The last season of HBO’s “Treme” has come to an end, but the celebration is just beginning. The show’s creator and executive producer David Simon, executive producer Nina Noble, and story editor/ cookbook author Lolis Eric Elie presents: Talking “Treme”, a celebratory event held at 92Y. Matt Zoller Seitz of New York magazine is set to moderate the talk which aims to take a closer look at the role of New Orleans cuisine in the popular show. 92Y will stay true to the festive vibes of the Mardi Gras capital by setting up the room cabaret style, inviting a jazz pianist to play before the talk begins, and serving free food and cocktails from the cookbook, Treme: Stories and Recipes from the Heart of New Orleans (written by Elie).
Weekends pass all too fast. Enamored within the momentary veneer of freedom, precious hours trickle through the cracks of our fingers like diamonds—leavings us barren, ragged, and downtrodden come the executioner’s call of Monday morning. Our proletarian grind leaves little to the imagination—essentially disillusion incarnate—thus, to soar beyond these insipid lots, we must continually push the boundaries of temperance and decency.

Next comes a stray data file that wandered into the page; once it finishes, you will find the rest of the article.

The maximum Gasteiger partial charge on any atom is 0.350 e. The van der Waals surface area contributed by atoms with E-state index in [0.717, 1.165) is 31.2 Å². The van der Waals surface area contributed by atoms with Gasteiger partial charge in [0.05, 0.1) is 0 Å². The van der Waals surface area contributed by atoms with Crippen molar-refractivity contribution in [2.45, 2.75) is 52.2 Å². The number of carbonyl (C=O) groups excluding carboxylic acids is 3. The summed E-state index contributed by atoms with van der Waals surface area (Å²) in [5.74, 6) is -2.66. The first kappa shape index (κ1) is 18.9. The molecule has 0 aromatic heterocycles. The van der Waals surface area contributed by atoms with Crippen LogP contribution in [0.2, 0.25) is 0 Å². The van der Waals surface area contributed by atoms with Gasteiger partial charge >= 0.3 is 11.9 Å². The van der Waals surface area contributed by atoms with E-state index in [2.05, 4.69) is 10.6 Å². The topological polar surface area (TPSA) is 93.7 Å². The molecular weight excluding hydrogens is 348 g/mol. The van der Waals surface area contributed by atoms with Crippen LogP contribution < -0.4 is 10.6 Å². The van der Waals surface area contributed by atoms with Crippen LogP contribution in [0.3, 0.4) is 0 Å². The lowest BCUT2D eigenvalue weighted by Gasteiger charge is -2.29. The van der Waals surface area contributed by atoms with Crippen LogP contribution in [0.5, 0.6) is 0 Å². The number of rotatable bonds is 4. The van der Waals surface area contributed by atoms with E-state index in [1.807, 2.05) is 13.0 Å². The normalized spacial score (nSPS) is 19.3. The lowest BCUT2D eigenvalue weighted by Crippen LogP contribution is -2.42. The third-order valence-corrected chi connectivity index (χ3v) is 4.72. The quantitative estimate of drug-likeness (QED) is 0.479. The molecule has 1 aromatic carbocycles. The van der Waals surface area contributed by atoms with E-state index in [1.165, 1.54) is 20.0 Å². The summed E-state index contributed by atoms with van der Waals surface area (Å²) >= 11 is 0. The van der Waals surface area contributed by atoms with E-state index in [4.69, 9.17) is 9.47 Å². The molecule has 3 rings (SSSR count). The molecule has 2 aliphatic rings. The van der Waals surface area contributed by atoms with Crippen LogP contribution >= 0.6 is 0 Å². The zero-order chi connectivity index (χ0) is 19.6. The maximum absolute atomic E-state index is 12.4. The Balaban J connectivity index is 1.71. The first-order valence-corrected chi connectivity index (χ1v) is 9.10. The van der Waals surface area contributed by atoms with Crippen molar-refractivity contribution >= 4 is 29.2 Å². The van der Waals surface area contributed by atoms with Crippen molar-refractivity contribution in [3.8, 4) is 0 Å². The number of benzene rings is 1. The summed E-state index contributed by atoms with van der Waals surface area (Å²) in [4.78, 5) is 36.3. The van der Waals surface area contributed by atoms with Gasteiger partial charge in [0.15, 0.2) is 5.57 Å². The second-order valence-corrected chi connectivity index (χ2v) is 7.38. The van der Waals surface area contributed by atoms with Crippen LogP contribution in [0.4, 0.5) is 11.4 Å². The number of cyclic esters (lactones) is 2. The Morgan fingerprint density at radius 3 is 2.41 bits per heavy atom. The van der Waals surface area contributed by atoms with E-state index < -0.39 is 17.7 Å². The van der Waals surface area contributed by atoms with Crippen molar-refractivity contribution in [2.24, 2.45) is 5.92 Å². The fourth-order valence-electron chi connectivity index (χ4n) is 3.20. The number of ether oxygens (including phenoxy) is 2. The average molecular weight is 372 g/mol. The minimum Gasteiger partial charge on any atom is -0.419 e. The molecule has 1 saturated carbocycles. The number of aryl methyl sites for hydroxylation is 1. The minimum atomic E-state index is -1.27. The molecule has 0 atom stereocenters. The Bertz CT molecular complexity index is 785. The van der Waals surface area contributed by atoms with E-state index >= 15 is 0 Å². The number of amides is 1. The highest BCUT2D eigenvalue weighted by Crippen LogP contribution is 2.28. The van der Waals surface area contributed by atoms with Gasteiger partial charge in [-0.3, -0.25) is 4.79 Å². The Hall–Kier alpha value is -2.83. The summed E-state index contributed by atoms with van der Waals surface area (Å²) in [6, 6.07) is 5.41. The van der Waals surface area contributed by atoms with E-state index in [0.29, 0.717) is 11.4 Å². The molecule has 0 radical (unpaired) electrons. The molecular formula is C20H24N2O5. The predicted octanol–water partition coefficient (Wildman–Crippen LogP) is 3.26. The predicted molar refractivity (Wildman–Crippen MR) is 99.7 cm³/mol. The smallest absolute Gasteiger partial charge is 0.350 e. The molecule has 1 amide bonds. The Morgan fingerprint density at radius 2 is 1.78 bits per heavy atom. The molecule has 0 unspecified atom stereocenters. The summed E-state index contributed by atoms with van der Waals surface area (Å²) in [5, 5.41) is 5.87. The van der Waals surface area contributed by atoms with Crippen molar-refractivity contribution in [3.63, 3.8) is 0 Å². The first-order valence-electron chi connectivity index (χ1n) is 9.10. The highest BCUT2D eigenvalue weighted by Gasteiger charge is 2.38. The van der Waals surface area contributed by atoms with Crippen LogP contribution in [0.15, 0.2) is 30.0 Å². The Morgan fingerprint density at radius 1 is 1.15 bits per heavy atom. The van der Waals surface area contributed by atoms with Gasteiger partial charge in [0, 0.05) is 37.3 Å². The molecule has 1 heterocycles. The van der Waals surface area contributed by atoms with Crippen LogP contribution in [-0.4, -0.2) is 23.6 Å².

By seeking the cavernous expanses nestled within the night—the zeitgeists, the myriad sounds, the kindred souls seeking connection—only then is rejuvenation truly possible. In the tireless war against the corroding taint of ennui and listlessness, a proactive approach to revelry is the only salvation.
“Oh, aren’t they beautiful?!” the Food Network star said of the audience as she emerged from backstage. Perfectly polished with glittery silver ballet flats, a lavender dress shirt and hair as fluffy as banana cream pie, she was every bit the Southern belle her fans know and love from TV.
But her story, as it turns out, is not so picture perfect.
Paula Deen—the face, the voice, the matriarch of Southern cooking—was interviewed in front of a live audience Tuesday at 92Y’s Kaufmann Concert Hall. But rather than quizzing her on the perfect buttery biscuits or the crispiest fried chicken, renowned psychoanalyst Dr. Gail Saltz picked Deen’s brain about her troubled early life, and the ironically traumatic evolution of her comfort food empire.